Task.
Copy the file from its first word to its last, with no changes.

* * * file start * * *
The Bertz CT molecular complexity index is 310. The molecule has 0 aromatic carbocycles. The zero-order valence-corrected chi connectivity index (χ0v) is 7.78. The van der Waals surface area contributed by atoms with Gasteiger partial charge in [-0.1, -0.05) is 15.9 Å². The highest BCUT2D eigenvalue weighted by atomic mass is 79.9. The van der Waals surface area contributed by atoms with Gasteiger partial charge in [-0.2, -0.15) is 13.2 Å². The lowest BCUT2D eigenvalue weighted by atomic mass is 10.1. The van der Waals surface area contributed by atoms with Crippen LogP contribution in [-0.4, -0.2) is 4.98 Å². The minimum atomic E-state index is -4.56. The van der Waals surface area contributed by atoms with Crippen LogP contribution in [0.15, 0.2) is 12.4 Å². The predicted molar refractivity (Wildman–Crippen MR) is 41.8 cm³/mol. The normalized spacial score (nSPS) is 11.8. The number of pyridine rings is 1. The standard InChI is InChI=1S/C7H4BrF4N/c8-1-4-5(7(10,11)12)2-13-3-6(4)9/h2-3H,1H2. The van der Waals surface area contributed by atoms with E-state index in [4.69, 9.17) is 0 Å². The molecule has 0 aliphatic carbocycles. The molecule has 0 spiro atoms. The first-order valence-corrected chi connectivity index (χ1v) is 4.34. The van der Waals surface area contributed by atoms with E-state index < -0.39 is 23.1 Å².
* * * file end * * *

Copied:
The Bertz CT molecular complexity index is 310. The molecule has 0 aromatic carbocycles. The zero-order valence-corrected chi connectivity index (χ0v) is 7.78. The van der Waals surface area contributed by atoms with Gasteiger partial charge in [-0.1, -0.05) is 15.9 Å². The highest BCUT2D eigenvalue weighted by atomic mass is 79.9. The van der Waals surface area contributed by atoms with Gasteiger partial charge in [-0.2, -0.15) is 13.2 Å². The lowest BCUT2D eigenvalue weighted by atomic mass is 10.1. The van der Waals surface area contributed by atoms with Crippen LogP contribution in [-0.4, -0.2) is 4.98 Å². The minimum atomic E-state index is -4.56. The van der Waals surface area contributed by atoms with Crippen LogP contribution in [0.15, 0.2) is 12.4 Å². The predicted molar refractivity (Wildman–Crippen MR) is 41.8 cm³/mol. The normalized spacial score (nSPS) is 11.8. The number of pyridine rings is 1. The standard InChI is InChI=1S/C7H4BrF4N/c8-1-4-5(7(10,11)12)2-13-3-6(4)9/h2-3H,1H2. The van der Waals surface area contributed by atoms with E-state index in [4.69, 9.17) is 0 Å². The molecule has 0 aliphatic carbocycles. The molecule has 0 spiro atoms. The first-order valence-corrected chi connectivity index (χ1v) is 4.34. The van der Waals surface area contributed by atoms with E-state index < -0.39 is 23.1 Å².